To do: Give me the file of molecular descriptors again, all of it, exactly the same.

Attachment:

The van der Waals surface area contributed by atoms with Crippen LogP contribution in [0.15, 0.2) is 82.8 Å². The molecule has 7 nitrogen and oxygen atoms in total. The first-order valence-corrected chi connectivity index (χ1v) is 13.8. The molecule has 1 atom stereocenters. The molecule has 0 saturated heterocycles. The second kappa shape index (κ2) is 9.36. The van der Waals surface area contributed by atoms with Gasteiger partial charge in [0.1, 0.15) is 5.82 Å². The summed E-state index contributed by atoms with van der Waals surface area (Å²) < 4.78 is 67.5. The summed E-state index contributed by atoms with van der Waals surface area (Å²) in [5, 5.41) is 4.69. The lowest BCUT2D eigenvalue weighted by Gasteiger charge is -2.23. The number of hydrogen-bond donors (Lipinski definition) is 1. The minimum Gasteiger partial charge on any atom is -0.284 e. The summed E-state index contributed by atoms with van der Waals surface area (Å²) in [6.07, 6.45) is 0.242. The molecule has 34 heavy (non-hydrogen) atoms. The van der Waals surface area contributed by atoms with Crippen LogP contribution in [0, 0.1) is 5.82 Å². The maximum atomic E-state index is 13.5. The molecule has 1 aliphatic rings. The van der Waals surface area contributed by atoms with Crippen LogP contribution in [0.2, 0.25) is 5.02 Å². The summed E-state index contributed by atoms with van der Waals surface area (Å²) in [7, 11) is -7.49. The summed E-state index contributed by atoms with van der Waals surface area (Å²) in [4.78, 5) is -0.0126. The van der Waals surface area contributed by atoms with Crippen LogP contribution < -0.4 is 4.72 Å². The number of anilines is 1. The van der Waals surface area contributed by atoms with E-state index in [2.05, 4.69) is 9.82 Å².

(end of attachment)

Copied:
The van der Waals surface area contributed by atoms with Crippen LogP contribution in [0.15, 0.2) is 82.8 Å². The molecule has 7 nitrogen and oxygen atoms in total. The first-order valence-corrected chi connectivity index (χ1v) is 13.8. The molecule has 1 atom stereocenters. The molecule has 0 saturated heterocycles. The second kappa shape index (κ2) is 9.36. The van der Waals surface area contributed by atoms with Gasteiger partial charge in [0.1, 0.15) is 5.82 Å². The summed E-state index contributed by atoms with van der Waals surface area (Å²) < 4.78 is 67.5. The summed E-state index contributed by atoms with van der Waals surface area (Å²) in [5, 5.41) is 4.69. The lowest BCUT2D eigenvalue weighted by Gasteiger charge is -2.23. The number of hydrogen-bond donors (Lipinski definition) is 1. The minimum Gasteiger partial charge on any atom is -0.284 e. The summed E-state index contributed by atoms with van der Waals surface area (Å²) in [6.07, 6.45) is 0.242. The molecule has 34 heavy (non-hydrogen) atoms. The van der Waals surface area contributed by atoms with Crippen LogP contribution in [0, 0.1) is 5.82 Å². The maximum atomic E-state index is 13.5. The molecule has 1 aliphatic rings. The van der Waals surface area contributed by atoms with Crippen LogP contribution in [0.2, 0.25) is 5.02 Å². The summed E-state index contributed by atoms with van der Waals surface area (Å²) in [7, 11) is -7.49. The summed E-state index contributed by atoms with van der Waals surface area (Å²) in [4.78, 5) is -0.0126. The van der Waals surface area contributed by atoms with Crippen LogP contribution < -0.4 is 4.72 Å². The number of anilines is 1. The van der Waals surface area contributed by atoms with E-state index in [2.05, 4.69) is 9.82 Å².